Penny Dreadful opened this season with multiple Tennyson quotes. The debt it owes classic literature grows by the week. It’s dealing deftly with mental health issues and crises of faith, and it’s shining a light on abuse against women as a horror more real than Frankenstein’s monster. But no matter how serious this show can be, there is one thing it needs you to know: It will never be too serious for a blood threesome.
To groom her young acolyte for the war ahead, Lily takes Justine out for some tea. (I can’t wait until we bookend this scene with Lily and Justine nonchalantly sipping tea while the world burns around them.) As they debate how different Dorian really is from other men, a crowd of suffragettes marches into the square. The police throw the women to the ground, giving Lily a chance to outline the way her strategy diverges from theirs: The suffragettes are too noisy. “How do you accomplish anything in this life?” Lily asks. “By craft, by stealth, by poison, by the throat quietly slit in the dead of the night. By the careful and silent accumulation of power.” As soon as they have that power, they’re going to war.
Lily doesn’t want the same rights as men; she wants to rule over them — and the difference between equality and mastery is the difference between picketing for votes and stabbing men to death. Now that Justine knows what they’re about, Lily and Dorian need her to make a choice. In a kind of induction ceremony, they present her with two gifts: a dagger and the man who bought her as his “pet whore” when she was 12. After listing his crimes against her, Justine slits his throat, then releases her anger by stabbing his body until she’s covered in his blood. Dorian kisses her. And then he, Justine, and Lily all paint themselves in blood and have a threesome.
This is one artistic threesome. I mean, this is some kaleidoscopic, Bryan Fuller-taunting-standards-and-practices-on-Hannibal sex happening here. They’re all kissing each other at once. What a show. The next morning, in no hurry to wash their sheets or themselves, Lily, Dorian, and Justine plan for their future. “To build an empire,” Lily says, “you start with a single soldier.” Justine is their first, but she’ll help them recruit more to their cause, with a focus on “all those invisible women who move unseen through this great city.” They’re out for a violent end, but their reasons are human. See for example: Lily’s tears as Justine tells her story. Real pain fuels this mission.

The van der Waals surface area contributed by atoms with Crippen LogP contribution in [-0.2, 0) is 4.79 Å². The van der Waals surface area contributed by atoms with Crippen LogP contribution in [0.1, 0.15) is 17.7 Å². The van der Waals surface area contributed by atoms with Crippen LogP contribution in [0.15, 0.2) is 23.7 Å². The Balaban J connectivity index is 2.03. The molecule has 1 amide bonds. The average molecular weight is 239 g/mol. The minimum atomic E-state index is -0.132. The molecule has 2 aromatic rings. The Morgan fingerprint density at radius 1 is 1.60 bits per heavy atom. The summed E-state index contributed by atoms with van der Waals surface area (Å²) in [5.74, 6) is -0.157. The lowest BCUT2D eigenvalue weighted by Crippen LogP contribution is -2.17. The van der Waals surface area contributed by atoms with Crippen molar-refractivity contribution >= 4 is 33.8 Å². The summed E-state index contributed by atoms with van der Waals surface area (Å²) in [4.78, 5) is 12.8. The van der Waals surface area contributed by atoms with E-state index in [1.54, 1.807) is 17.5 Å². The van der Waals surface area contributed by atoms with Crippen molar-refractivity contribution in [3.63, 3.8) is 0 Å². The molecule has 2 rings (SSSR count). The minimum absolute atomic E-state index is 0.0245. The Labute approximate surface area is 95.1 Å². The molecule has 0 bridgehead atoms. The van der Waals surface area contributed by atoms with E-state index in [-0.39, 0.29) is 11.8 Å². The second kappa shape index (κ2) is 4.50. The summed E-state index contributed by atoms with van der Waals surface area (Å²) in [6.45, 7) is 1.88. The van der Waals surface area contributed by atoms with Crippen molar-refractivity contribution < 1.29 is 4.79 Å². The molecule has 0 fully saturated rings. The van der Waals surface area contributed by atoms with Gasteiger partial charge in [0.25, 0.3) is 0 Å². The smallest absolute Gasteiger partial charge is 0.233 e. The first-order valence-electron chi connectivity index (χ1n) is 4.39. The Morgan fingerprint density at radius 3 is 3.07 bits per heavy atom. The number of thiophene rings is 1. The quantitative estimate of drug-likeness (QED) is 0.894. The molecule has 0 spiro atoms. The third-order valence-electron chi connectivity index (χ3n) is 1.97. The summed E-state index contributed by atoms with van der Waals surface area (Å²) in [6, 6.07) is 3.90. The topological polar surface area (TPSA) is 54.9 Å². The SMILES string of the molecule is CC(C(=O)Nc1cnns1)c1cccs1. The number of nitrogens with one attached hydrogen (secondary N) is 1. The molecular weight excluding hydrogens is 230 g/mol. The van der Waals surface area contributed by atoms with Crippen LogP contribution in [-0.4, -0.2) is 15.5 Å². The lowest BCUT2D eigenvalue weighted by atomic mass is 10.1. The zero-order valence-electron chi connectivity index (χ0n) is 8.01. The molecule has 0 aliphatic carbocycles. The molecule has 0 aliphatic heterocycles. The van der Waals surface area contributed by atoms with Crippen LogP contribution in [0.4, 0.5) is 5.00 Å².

This is why Lily’s extreme methods make for such a satisfying narrative, while the Creature — for whom the ends also justify the means — is so much less fun. Lily draws on the suffering of a persecuted segment of the population; the Creature draws on his suffering alone. That’s also why his journey this season is a step in the right direction: It isn’t about what he believes he’s owed. The Creature’s memories lead him straight to his family, now scratching out a living in a rundown, working-class housing unit by the factories, but he doesn’t make contact. He just watches through a hole in the ceiling as his presumed wife cares for his sick son, then steals a pocket watch and leaves it for the woman to sell. So he’s still the kind of man who shoves people against walls to get what he wants. He’s still a voyeur. But was I moved by his smile when his wife found the watch? YES, FINE, I was.
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Across the Atlantic, Ethan is stuck with someone else who’s willing to use violence to reach her goals. He wakes from his latest wolf attack with Hecate by his side, and she’s not going anywhere. Ethan accepts her help on the grounds that his Apache father taught him to believe in things beyond his understanding, and he definitely doesn’t understand Hecate. But aren’t her motives pretty clear? “I want you to liberate your truest self,” Hecate says. “The beast that prowls around your heart. And when you are truly yourself and we are painted with blood, I want to rule the darkness at your side.” Lily and Dorian talk about being “painted with blood” as a rite of passage: Willful violence unlocks the darkness that, as Victor and Henry won’t let us forget, we all possess. It’s just that Ethan would rather not unlock it.
NEXT: In every generation…[pagebreak]